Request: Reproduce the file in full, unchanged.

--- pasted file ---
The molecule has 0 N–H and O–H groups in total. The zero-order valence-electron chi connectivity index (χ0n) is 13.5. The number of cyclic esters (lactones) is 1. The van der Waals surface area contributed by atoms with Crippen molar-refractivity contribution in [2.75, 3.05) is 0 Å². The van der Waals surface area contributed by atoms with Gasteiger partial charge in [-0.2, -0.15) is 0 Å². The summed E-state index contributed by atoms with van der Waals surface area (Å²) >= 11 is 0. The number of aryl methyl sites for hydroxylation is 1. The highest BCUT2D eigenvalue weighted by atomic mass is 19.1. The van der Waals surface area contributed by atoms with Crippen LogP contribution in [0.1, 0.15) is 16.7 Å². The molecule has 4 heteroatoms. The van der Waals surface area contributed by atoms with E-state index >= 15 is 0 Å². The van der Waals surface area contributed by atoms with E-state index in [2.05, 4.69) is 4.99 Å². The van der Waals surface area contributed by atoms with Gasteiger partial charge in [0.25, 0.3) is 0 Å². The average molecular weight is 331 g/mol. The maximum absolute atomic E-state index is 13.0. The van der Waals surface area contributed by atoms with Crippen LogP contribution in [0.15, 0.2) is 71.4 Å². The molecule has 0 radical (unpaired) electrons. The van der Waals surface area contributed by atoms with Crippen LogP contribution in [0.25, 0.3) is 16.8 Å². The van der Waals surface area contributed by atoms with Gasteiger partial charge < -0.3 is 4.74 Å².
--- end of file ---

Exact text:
The molecule has 0 N–H and O–H groups in total. The zero-order valence-electron chi connectivity index (χ0n) is 13.5. The number of cyclic esters (lactones) is 1. The van der Waals surface area contributed by atoms with Crippen molar-refractivity contribution in [2.75, 3.05) is 0 Å². The van der Waals surface area contributed by atoms with Gasteiger partial charge in [-0.2, -0.15) is 0 Å². The summed E-state index contributed by atoms with van der Waals surface area (Å²) >= 11 is 0. The number of aryl methyl sites for hydroxylation is 1. The highest BCUT2D eigenvalue weighted by atomic mass is 19.1. The van der Waals surface area contributed by atoms with Crippen LogP contribution in [0.1, 0.15) is 16.7 Å². The molecule has 4 heteroatoms. The van der Waals surface area contributed by atoms with E-state index >= 15 is 0 Å². The van der Waals surface area contributed by atoms with E-state index in [2.05, 4.69) is 4.99 Å². The van der Waals surface area contributed by atoms with Gasteiger partial charge in [0.25, 0.3) is 0 Å². The average molecular weight is 331 g/mol. The maximum absolute atomic E-state index is 13.0. The van der Waals surface area contributed by atoms with Crippen LogP contribution in [0.15, 0.2) is 71.4 Å². The molecule has 0 radical (unpaired) electrons. The van der Waals surface area contributed by atoms with Crippen LogP contribution in [0.25, 0.3) is 16.8 Å². The van der Waals surface area contributed by atoms with Gasteiger partial charge < -0.3 is 4.74 Å².